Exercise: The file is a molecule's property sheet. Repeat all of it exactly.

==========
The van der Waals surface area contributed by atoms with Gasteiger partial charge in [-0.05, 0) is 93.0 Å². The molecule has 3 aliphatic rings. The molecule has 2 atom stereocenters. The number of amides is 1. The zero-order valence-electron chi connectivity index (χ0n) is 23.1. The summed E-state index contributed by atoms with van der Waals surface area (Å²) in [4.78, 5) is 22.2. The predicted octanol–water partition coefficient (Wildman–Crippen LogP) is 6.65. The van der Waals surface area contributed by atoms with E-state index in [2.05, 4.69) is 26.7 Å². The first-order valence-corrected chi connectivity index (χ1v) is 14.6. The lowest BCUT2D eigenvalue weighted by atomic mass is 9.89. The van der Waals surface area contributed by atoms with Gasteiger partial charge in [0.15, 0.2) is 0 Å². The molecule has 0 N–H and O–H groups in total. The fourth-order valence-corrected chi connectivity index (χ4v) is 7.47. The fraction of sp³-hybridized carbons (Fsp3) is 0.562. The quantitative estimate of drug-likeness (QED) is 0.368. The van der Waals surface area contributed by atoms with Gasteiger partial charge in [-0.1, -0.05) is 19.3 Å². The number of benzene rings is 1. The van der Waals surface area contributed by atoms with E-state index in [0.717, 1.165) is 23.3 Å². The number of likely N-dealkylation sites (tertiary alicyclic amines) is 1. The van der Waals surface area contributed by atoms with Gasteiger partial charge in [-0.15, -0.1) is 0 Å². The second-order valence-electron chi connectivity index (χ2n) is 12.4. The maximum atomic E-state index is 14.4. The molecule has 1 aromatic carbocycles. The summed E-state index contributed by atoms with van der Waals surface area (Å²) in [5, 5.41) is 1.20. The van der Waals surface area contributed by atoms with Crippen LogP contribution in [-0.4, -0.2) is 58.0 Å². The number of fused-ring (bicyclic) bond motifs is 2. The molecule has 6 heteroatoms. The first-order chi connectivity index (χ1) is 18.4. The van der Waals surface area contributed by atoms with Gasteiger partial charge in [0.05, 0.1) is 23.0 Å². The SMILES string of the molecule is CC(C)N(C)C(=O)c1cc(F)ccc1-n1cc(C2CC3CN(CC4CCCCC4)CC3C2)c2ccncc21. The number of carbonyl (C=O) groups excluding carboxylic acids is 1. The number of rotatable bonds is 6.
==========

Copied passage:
The van der Waals surface area contributed by atoms with Gasteiger partial charge in [-0.05, 0) is 93.0 Å². The molecule has 3 aliphatic rings. The molecule has 2 atom stereocenters. The number of amides is 1. The zero-order valence-electron chi connectivity index (χ0n) is 23.1. The summed E-state index contributed by atoms with van der Waals surface area (Å²) in [4.78, 5) is 22.2. The predicted octanol–water partition coefficient (Wildman–Crippen LogP) is 6.65. The van der Waals surface area contributed by atoms with E-state index in [2.05, 4.69) is 26.7 Å². The first-order valence-corrected chi connectivity index (χ1v) is 14.6. The lowest BCUT2D eigenvalue weighted by atomic mass is 9.89. The van der Waals surface area contributed by atoms with Gasteiger partial charge in [0.15, 0.2) is 0 Å². The molecule has 0 N–H and O–H groups in total. The fourth-order valence-corrected chi connectivity index (χ4v) is 7.47. The fraction of sp³-hybridized carbons (Fsp3) is 0.562. The quantitative estimate of drug-likeness (QED) is 0.368. The van der Waals surface area contributed by atoms with Gasteiger partial charge in [-0.1, -0.05) is 19.3 Å². The number of benzene rings is 1. The van der Waals surface area contributed by atoms with E-state index in [0.717, 1.165) is 23.3 Å². The number of likely N-dealkylation sites (tertiary alicyclic amines) is 1. The van der Waals surface area contributed by atoms with Gasteiger partial charge in [-0.15, -0.1) is 0 Å². The second-order valence-electron chi connectivity index (χ2n) is 12.4. The maximum atomic E-state index is 14.4. The molecule has 1 aromatic carbocycles. The summed E-state index contributed by atoms with van der Waals surface area (Å²) in [5, 5.41) is 1.20. The van der Waals surface area contributed by atoms with Crippen LogP contribution in [-0.4, -0.2) is 58.0 Å². The number of fused-ring (bicyclic) bond motifs is 2. The molecule has 6 heteroatoms. The first-order chi connectivity index (χ1) is 18.4. The van der Waals surface area contributed by atoms with Gasteiger partial charge in [0.05, 0.1) is 23.0 Å². The SMILES string of the molecule is CC(C)N(C)C(=O)c1cc(F)ccc1-n1cc(C2CC3CN(CC4CCCCC4)CC3C2)c2ccncc21. The number of carbonyl (C=O) groups excluding carboxylic acids is 1. The number of rotatable bonds is 6.